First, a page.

Gordon Taylor today stated that Anton Ferdinand's handshake refusal could turn the row into a "mafia feud."
Terry and Ferdinand became embroiled in a racism scandal almost a year ago, when John Terry was accused of racially abusing Ferdinand, an accusation which he denied and was cleared of in court.
The main evidence for the prosecution was an incriminating video, which seemingly showed Terry yelling a racial slur.
I am not here to argue whether or not Terry is guilty of the act for which he was accused—that is for the courts and the FA to decide.
However, after almost a year, it is surprising to many that the situation continues to drag on.
Ferdinand is understandably upset over the acquittal of Terry, and has shown his displeasure this weekend before the match. He also took objection to Ashley Cole's testimony in defense of his teammate, and refused to shake his hand.
Ferdinand did what he felt he had to, and as a result nobody could doubt where he stands on this issue.
But enough is enough.
It is now time for Ferdinand to show to Terry, Cole and the rest of us that he is the bigger man.
I do not mean to lesson the seriousness of racial abuse. On the contrary, any use of the phrase that Terry uttered is unacceptable—even if it was, as he claimed, in defense of a false accusation.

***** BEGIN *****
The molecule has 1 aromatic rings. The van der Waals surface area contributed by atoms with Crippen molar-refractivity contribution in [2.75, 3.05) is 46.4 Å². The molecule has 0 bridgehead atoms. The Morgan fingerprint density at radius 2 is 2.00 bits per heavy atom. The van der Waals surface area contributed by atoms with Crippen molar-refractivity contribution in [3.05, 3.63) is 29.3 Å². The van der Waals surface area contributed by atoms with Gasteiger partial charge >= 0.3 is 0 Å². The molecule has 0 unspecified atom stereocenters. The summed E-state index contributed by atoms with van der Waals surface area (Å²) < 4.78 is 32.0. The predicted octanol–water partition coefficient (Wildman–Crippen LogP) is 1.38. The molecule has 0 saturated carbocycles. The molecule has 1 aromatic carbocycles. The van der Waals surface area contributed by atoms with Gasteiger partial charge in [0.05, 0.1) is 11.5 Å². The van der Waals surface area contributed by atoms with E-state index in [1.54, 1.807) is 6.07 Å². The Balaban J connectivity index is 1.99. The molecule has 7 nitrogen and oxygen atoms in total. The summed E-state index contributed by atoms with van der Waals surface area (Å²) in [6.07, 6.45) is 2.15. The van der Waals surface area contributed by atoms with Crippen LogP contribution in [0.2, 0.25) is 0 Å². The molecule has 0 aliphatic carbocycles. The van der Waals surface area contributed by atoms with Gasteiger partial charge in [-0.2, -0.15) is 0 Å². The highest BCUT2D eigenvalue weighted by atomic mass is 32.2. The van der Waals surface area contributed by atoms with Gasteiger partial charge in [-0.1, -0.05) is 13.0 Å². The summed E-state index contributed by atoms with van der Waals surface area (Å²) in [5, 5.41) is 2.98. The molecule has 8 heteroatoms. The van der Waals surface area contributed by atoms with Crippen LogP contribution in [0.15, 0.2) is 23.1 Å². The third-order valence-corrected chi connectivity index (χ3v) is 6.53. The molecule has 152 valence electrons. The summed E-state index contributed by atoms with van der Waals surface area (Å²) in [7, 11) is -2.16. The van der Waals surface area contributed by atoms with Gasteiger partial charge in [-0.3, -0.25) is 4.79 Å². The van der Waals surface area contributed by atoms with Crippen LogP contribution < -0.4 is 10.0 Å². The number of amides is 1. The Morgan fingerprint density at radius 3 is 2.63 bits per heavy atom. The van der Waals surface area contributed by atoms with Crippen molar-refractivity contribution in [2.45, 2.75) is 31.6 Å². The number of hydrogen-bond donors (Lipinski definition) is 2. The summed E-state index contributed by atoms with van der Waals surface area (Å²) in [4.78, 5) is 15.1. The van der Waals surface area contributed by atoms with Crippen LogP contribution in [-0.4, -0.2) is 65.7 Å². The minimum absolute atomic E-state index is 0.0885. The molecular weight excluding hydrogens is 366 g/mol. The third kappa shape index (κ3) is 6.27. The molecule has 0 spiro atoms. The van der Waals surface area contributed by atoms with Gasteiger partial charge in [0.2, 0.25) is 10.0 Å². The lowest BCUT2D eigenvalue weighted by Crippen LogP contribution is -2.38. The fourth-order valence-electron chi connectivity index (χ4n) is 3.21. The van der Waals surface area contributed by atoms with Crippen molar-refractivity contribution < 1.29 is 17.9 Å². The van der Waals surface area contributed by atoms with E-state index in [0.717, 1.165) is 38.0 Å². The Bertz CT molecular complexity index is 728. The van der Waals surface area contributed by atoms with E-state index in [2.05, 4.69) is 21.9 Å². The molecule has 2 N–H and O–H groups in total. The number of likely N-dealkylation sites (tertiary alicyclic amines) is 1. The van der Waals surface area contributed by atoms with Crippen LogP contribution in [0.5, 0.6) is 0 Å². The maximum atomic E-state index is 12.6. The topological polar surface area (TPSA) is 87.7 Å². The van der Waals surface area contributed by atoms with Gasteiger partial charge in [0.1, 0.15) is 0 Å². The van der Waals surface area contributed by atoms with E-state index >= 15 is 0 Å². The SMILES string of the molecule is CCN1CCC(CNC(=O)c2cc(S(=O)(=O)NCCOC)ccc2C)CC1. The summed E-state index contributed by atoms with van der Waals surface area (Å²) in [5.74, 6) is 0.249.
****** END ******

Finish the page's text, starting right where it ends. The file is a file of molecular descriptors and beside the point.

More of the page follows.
Certainly Ferdinand is hurt and humiliated by the result of the summer's trial, but to carry it on by refusing handshakes and starting civil action can only make matters worse.
The point of the handshake before the game is to demonstrate a gesture of good will. A simple handshake is intended to show that, despite anything that has happened, players can still be civil to each other.
To deny a handshake seems nothing more than petty.
To better illustrate my point, think back to February and another infamous race row.
Before the match, as with Terry and Ferdinand, a handshake was refused. The key difference however, was that in this situation, Evra—the victim—was the one who was denied by Suarez.
Suarez had already received a ban from the FA, and had he simply taken Evra's hand, the issue may have passed. However, Suarez' refusal merely stoked the fire to an already intense derby match.
Now, Evra did not come out completely innocent in this issue, celebrating United's victory within close proximity of Suarez and other Liverpool players. However, his offer of a hand to Suarez before the match showed great class in the face of an ugly situation.
Few would blame Ferdinand for not doing the same, but he surely would have been applauded had he done so.
With the impending FA hearing, this issue is sure to stay in the limelight. However, Ferdinand's refusal to shake hands with Terry and Cole will fan the flames of an already raging fire. He had the chance to show everyone that he is the bigger man, but he did not take it.
The best course of action for Ferdinand now is to let it go. He does not have to go back on his testimony—indeed he should not—but he can show that he is above the racists by moving forward with dignity.
So once Terry is punished (as he most certainly will be) by the FA, Ferdinand should take the result, accept it and move on.
QPR next meet Chelsea on New Year's Day. A new year, a fresh start, a time to forget what has passed. Anton Ferdinand should start the new year by offering his hand to John Terry.
Only then will he truly be able to move on.
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